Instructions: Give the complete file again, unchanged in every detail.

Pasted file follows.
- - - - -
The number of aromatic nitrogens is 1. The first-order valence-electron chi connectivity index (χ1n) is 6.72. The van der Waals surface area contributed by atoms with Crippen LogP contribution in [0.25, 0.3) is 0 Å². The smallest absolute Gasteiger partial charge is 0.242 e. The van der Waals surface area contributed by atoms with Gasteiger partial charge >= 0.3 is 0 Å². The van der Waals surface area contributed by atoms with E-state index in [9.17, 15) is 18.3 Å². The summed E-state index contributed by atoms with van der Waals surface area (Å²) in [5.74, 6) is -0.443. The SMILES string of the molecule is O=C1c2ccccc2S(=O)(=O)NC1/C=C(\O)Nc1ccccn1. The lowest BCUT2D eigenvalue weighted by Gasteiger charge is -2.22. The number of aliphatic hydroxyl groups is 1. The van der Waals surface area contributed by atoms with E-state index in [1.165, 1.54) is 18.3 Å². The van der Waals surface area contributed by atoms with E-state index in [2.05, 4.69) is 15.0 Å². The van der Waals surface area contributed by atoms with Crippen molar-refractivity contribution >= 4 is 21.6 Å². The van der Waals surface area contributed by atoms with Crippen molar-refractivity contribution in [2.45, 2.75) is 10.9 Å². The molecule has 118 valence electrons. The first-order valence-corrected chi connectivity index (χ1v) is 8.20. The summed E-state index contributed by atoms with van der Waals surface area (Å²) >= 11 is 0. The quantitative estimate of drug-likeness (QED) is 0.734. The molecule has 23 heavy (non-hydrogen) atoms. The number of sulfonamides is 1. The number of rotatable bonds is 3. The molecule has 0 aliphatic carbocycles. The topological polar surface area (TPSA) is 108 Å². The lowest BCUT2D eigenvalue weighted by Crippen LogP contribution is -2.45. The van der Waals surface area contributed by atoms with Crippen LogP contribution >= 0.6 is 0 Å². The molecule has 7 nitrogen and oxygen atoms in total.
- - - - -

The number of aromatic nitrogens is 1. The first-order valence-electron chi connectivity index (χ1n) is 6.72. The van der Waals surface area contributed by atoms with Crippen LogP contribution in [0.25, 0.3) is 0 Å². The smallest absolute Gasteiger partial charge is 0.242 e. The van der Waals surface area contributed by atoms with Gasteiger partial charge >= 0.3 is 0 Å². The van der Waals surface area contributed by atoms with E-state index in [9.17, 15) is 18.3 Å². The summed E-state index contributed by atoms with van der Waals surface area (Å²) in [5.74, 6) is -0.443. The SMILES string of the molecule is O=C1c2ccccc2S(=O)(=O)NC1/C=C(\O)Nc1ccccn1. The lowest BCUT2D eigenvalue weighted by Gasteiger charge is -2.22. The number of aliphatic hydroxyl groups is 1. The van der Waals surface area contributed by atoms with E-state index in [1.165, 1.54) is 18.3 Å². The van der Waals surface area contributed by atoms with E-state index in [2.05, 4.69) is 15.0 Å². The van der Waals surface area contributed by atoms with Crippen molar-refractivity contribution >= 4 is 21.6 Å². The van der Waals surface area contributed by atoms with Crippen molar-refractivity contribution in [2.45, 2.75) is 10.9 Å². The molecule has 118 valence electrons. The first-order valence-corrected chi connectivity index (χ1v) is 8.20. The summed E-state index contributed by atoms with van der Waals surface area (Å²) >= 11 is 0. The quantitative estimate of drug-likeness (QED) is 0.734. The molecule has 23 heavy (non-hydrogen) atoms. The number of sulfonamides is 1. The number of rotatable bonds is 3. The molecule has 0 aliphatic carbocycles. The topological polar surface area (TPSA) is 108 Å². The lowest BCUT2D eigenvalue weighted by Crippen LogP contribution is -2.45. The van der Waals surface area contributed by atoms with Crippen LogP contribution >= 0.6 is 0 Å². The molecule has 7 nitrogen and oxygen atoms in total.